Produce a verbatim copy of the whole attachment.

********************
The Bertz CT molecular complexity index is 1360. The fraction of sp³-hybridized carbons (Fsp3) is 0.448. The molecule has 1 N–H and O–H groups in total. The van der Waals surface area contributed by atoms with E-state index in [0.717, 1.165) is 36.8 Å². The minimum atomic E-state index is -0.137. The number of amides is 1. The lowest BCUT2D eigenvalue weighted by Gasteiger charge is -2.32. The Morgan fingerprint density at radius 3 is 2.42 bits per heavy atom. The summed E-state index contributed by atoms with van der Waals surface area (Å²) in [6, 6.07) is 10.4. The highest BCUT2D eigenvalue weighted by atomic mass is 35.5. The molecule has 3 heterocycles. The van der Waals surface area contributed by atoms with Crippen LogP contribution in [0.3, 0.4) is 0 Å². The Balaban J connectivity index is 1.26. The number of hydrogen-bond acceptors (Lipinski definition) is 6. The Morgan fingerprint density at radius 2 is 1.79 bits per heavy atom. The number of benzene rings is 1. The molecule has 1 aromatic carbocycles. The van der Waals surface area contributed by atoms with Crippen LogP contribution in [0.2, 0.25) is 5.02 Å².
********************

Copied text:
The Bertz CT molecular complexity index is 1360. The fraction of sp³-hybridized carbons (Fsp3) is 0.448. The molecule has 1 N–H and O–H groups in total. The van der Waals surface area contributed by atoms with E-state index in [0.717, 1.165) is 36.8 Å². The minimum atomic E-state index is -0.137. The number of amides is 1. The lowest BCUT2D eigenvalue weighted by Gasteiger charge is -2.32. The Morgan fingerprint density at radius 3 is 2.42 bits per heavy atom. The summed E-state index contributed by atoms with van der Waals surface area (Å²) in [6, 6.07) is 10.4. The highest BCUT2D eigenvalue weighted by atomic mass is 35.5. The molecule has 3 heterocycles. The van der Waals surface area contributed by atoms with Crippen LogP contribution in [0.3, 0.4) is 0 Å². The Balaban J connectivity index is 1.26. The number of hydrogen-bond acceptors (Lipinski definition) is 6. The Morgan fingerprint density at radius 2 is 1.79 bits per heavy atom. The number of benzene rings is 1. The molecule has 1 aromatic carbocycles. The van der Waals surface area contributed by atoms with Crippen LogP contribution in [0.2, 0.25) is 5.02 Å².